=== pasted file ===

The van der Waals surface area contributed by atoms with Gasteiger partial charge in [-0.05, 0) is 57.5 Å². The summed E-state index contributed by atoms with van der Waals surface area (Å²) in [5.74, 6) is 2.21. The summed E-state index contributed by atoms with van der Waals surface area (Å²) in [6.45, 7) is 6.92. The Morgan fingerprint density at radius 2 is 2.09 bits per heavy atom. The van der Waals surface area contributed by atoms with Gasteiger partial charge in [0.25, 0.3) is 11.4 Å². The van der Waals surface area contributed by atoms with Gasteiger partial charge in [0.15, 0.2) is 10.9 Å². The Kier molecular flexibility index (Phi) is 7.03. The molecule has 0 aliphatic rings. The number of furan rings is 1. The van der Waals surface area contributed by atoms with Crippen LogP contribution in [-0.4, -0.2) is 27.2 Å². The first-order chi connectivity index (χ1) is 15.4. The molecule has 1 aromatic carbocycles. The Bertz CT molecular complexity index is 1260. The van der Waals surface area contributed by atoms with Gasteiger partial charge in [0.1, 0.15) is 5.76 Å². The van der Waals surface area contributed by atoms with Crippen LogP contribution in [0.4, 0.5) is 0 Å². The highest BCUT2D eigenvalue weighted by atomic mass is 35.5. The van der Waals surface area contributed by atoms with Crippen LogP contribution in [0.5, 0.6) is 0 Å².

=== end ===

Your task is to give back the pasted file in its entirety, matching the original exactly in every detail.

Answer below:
The van der Waals surface area contributed by atoms with Gasteiger partial charge in [-0.05, 0) is 57.5 Å². The summed E-state index contributed by atoms with van der Waals surface area (Å²) in [5.74, 6) is 2.21. The summed E-state index contributed by atoms with van der Waals surface area (Å²) in [6.45, 7) is 6.92. The Morgan fingerprint density at radius 2 is 2.09 bits per heavy atom. The van der Waals surface area contributed by atoms with Gasteiger partial charge in [0.25, 0.3) is 11.4 Å². The van der Waals surface area contributed by atoms with Gasteiger partial charge in [0.15, 0.2) is 10.9 Å². The Kier molecular flexibility index (Phi) is 7.03. The molecule has 0 aliphatic rings. The number of furan rings is 1. The van der Waals surface area contributed by atoms with Crippen LogP contribution in [-0.4, -0.2) is 27.2 Å². The first-order chi connectivity index (χ1) is 15.4. The molecule has 1 aromatic carbocycles. The Bertz CT molecular complexity index is 1260. The van der Waals surface area contributed by atoms with Gasteiger partial charge in [0.1, 0.15) is 5.76 Å². The van der Waals surface area contributed by atoms with Crippen LogP contribution in [0.4, 0.5) is 0 Å². The highest BCUT2D eigenvalue weighted by atomic mass is 35.5. The van der Waals surface area contributed by atoms with Crippen LogP contribution in [0.5, 0.6) is 0 Å².